So, we had our philosophical point of view. We also had a sense of what ODR could achieve in practice. What we, really, then wanted to do was come up with some practical suggestions about what could be done to improve the justice system.

Remember our focal point here was low-value claims in the civil system.

Aled: Yeah.

Richard: And our feeling was the current system, it just seemed to us, that it was too costly, too slow, too complex, too forbidding for most individuals. So if you’ve got a claim for a few hundred pounds, maybe go through the small claims path. You really don’t want, surely, to have to get heavily involved in difficult legal processes, and have it resolved maybe months down the road. You want something, it seemed to us, that was quicker and less painful.

So we’re not suggesting that what we are putting in place is going to be wildly better than the best judge sitting in the court room. What we’re trying to do is advocate some use of technology for the resolution of disputes that’s proportionate.

Given the nature and scale of so many hundreds of thousands of small disputes in our country, can we find a cheap and cheerful, but yet quick and just way of delivering some kind of dispute resolution? So, that was the challenge.

We, as a group, sat around for, I think our first meeting was many, many hours, where we, a fairly free format, brainstormed and we did that a couple of times. We divided and conquered. Some of us looked at past case studies. Some of us thought through the philosophy. Others looked at the legal and the policy issues. Others, and I was one of these, who looked at what technologies might come through in the future. Future generations of ODR.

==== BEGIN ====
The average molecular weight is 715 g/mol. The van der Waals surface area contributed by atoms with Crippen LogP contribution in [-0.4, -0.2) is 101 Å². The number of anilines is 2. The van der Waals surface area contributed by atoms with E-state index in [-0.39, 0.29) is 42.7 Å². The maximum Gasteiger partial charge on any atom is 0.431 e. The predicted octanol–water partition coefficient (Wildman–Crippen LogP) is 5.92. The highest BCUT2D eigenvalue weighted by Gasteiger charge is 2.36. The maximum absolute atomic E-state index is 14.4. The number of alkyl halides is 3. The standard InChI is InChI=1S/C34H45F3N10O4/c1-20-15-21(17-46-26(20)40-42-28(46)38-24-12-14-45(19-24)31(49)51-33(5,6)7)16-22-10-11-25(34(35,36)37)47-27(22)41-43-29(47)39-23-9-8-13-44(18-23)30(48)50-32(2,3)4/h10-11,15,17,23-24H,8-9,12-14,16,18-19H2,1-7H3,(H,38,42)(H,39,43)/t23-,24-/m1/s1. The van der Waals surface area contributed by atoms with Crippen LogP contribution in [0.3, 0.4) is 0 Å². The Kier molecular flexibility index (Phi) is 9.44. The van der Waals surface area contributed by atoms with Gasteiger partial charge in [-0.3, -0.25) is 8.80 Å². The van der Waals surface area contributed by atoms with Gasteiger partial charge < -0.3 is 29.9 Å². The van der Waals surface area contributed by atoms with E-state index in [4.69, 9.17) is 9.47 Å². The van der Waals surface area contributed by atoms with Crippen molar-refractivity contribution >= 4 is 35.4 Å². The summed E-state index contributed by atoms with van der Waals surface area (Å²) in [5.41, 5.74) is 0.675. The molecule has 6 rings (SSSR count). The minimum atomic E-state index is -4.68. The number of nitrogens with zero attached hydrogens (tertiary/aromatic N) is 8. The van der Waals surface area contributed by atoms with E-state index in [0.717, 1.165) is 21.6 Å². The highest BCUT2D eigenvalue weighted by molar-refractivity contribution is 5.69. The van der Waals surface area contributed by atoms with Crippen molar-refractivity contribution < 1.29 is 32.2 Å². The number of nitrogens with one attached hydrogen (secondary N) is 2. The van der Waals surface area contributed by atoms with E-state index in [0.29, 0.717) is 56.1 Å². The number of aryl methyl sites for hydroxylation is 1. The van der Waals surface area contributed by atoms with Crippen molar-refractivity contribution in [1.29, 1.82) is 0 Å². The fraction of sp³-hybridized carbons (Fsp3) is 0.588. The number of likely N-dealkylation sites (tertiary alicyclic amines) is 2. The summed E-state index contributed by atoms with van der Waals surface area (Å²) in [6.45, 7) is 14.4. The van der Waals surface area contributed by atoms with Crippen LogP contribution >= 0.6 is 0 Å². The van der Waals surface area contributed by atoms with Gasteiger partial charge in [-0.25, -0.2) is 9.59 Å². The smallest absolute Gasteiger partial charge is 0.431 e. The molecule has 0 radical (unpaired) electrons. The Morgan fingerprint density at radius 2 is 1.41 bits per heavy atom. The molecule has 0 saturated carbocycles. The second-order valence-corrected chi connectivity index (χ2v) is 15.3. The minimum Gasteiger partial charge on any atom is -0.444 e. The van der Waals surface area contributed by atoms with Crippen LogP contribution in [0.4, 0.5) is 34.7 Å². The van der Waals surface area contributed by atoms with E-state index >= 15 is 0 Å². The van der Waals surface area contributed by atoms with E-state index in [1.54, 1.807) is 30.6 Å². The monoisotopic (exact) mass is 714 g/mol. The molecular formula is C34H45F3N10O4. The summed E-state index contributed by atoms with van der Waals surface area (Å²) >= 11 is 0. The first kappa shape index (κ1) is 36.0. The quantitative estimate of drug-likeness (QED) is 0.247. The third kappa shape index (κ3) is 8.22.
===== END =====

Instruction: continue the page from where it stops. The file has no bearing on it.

Probably the most successful meeting we had was our second meeting. We set ourselves the task of, each of us, in pairs undertaking work. We came together, and everyone wrote really good working papers, which will be on our website. And from that actually, both consensus emerged and a fair idea of what ODR might look like in practice.

Now, for many people, I know we don’t really want to get bogged down in definitional issues of what ODR is, but many people say this online, “ADR”. Fair enough. Other people have an advice of some specific techniques, “e-mediation” “e-negotiation”, “e-adjudication”, and so forth.

We really took a rather broader view, quite early on, our thought was, “How can you use technology to help solve disputes?” But not necessarily using technology to streamline the existing court system.

Aled: Yeah.

Richard: So we’re not really interested in “virtual court” which is the idea of putting a camera in an existing court system, or case management for our current court system. We’re really interested in new ways of using technology to resolve disputes. And if the purist wants to say, “That’s not ODR,” we’re not too bothered. Really our passion is, it really reflects your own passion, I think, “How can we use technology to sort out disputes of low value in a way that’s quick, fair, inexpensive, that allows people to go with their lives.

Aled: What you’re describing is, I mean, it sounds like a disruptive technology right?

Richard: Yes, and the jargon is interesting, it’s one of my interests. Clayton Christensen, who’s a business school professor in Harvard, distinguishes between sustaining and disruptive technologies. Sustaining technologies are technologies that support and enhance the way that some particular industry or organisation or business has always worked. Disruptive technologies are technologies that come along that fundamentally challenge or change that particular industry or sector.